As it turns out, there were a lot of “Bonnies” associated with the Strip, but the small-time criminals, who often knew more than police, could associate the name “Bonnie” with the name “West” who turned out to be Wes McCorquodale, a tall, baby-faced twenty-one-year-old from Alma, Georgia who had a slight-build and a full head of stringy blond hair that covered his ears. During the colder months, McCorquodale would often wear the same coat which was described to detectives. The two subjects lived in an apartment on Moreland Avenue in southeast Atlanta, the same direction from The Strip which led to the spot where the victim was dumped.
As the two Atlanta detectives left the bar where they had learned their suspects’ names, they got in their car and were about to start for the apartment complex when they noticed a slightly-built young man with blonde, stringy-hair wearing the same color coat they were told to look for. After they slowly got out of the car and approached the him, they identified themselves and demanded to know his name.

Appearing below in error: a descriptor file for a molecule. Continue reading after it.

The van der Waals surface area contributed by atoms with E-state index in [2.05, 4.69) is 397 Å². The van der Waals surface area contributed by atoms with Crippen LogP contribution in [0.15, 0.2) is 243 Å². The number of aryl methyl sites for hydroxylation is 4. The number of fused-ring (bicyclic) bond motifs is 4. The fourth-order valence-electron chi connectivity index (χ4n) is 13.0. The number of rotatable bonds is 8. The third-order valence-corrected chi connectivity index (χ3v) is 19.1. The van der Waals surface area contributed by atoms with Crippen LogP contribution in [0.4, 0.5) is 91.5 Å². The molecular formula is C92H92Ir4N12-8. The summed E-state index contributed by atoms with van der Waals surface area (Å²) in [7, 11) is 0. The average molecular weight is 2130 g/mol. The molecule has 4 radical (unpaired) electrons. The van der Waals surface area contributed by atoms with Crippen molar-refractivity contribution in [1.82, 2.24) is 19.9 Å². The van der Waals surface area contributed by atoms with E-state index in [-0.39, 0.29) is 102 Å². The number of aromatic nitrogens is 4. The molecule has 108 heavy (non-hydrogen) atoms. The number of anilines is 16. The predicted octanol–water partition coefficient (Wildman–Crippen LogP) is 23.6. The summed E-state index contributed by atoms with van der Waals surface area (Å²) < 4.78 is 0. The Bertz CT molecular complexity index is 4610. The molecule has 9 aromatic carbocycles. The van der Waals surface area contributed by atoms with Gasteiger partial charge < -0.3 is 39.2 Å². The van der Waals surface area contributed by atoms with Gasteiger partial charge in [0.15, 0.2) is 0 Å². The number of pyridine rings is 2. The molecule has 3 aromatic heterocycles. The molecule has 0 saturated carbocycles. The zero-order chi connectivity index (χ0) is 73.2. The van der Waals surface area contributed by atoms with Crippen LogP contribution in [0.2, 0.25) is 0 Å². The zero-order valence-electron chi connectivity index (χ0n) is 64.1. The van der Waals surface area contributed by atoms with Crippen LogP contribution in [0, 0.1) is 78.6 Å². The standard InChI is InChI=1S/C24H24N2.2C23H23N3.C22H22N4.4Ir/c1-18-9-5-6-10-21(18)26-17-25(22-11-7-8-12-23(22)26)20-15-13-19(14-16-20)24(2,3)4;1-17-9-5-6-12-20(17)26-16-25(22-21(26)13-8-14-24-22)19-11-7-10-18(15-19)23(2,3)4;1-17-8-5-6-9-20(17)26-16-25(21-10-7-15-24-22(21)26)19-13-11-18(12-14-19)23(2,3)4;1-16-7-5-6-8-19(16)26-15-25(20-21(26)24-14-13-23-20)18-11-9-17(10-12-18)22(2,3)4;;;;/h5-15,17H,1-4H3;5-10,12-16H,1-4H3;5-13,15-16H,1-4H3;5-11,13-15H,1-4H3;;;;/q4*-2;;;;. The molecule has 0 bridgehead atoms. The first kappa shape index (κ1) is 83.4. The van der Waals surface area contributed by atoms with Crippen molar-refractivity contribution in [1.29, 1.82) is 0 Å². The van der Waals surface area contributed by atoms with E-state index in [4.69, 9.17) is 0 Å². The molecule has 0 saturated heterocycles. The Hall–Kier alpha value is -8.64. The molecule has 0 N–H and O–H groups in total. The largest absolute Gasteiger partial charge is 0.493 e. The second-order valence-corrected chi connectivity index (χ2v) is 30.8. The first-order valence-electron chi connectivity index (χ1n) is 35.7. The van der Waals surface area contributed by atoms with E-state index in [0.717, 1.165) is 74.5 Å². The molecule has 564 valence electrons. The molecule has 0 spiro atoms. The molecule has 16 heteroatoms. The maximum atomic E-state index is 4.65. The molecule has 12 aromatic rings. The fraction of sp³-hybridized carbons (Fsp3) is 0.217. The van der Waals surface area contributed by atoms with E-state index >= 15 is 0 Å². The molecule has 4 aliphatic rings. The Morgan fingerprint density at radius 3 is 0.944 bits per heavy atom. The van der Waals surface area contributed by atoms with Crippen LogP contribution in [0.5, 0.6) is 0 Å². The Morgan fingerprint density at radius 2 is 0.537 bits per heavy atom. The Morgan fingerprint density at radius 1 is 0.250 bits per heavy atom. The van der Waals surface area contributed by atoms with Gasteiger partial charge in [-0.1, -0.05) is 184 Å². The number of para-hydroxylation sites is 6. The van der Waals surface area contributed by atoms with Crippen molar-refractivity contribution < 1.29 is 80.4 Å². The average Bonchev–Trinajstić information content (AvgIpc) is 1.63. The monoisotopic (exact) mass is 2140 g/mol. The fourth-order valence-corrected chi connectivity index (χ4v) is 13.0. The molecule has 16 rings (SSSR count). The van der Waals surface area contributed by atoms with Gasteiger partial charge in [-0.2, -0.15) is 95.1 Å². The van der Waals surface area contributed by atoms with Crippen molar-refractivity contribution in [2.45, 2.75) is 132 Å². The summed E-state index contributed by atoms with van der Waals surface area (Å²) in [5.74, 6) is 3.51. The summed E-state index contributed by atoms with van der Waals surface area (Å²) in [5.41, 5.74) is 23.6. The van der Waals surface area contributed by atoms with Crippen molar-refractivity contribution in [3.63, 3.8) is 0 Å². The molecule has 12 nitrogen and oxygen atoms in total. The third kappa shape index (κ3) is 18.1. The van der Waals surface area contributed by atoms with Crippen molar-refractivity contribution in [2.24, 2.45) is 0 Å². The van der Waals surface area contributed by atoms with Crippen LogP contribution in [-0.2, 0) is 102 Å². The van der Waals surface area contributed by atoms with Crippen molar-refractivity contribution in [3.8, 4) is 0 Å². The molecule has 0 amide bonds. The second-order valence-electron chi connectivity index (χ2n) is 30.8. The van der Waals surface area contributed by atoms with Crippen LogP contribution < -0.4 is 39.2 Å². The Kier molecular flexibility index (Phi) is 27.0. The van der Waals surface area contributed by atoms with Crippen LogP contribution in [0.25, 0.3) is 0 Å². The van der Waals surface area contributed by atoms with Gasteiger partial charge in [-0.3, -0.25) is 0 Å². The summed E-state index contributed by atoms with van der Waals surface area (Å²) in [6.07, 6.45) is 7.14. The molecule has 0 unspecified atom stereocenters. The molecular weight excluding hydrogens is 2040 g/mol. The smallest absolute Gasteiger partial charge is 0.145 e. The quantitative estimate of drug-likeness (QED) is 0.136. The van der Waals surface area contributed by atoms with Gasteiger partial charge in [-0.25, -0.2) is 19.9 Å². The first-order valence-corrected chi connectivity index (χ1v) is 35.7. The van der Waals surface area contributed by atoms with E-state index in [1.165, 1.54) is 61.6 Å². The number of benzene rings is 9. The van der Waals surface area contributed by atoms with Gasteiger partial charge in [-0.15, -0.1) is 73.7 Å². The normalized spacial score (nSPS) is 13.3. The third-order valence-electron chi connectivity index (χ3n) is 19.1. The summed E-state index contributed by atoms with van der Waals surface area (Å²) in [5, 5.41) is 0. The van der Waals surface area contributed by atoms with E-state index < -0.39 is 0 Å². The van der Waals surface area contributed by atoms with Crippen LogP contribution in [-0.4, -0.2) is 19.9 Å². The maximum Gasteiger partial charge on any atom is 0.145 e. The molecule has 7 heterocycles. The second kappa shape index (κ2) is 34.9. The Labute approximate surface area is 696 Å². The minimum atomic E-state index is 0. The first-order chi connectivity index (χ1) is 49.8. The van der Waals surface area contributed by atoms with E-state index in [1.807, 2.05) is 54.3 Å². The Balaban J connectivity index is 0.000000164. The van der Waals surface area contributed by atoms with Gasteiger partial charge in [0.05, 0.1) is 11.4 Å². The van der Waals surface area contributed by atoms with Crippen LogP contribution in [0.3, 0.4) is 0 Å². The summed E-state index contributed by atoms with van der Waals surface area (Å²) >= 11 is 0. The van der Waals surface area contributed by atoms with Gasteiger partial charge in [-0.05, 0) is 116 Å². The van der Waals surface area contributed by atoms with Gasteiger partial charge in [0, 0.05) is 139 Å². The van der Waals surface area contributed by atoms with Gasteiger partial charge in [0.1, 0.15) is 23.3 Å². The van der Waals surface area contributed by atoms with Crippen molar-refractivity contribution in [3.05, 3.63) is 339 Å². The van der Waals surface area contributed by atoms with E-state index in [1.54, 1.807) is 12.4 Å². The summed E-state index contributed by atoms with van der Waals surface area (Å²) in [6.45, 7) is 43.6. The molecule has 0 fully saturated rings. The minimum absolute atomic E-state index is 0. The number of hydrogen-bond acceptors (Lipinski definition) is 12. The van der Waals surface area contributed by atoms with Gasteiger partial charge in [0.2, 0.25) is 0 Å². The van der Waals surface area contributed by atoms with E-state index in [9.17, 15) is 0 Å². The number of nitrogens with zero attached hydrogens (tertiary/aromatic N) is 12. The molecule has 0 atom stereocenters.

It was Timothy Wesley McCorquodale.
During his interrogation at headquarters, McCorquodale told detectives “Bonnie” was his girlfriend, Bonnie Succraw Johnson. He gave police her address and place of work where she was picked up and brought in for questioning.
Although McCorquodale quickly waived his right to counsel and gave a full confession, the statement from his girlfriend, Bonnie, was the one used during his trial. The two lived together in an apartment in the 700 block for Moreland Avenue which they shared with her three-year old daughter by another man, and a female roommate named Linda Dearing, who was eight months pregnant. Both Linda and Bonnie were given immunity in exchange for their statements which were some of the most sickening, cold-blooded and shockingly horrific documents ever presented in a Georgia courtroom.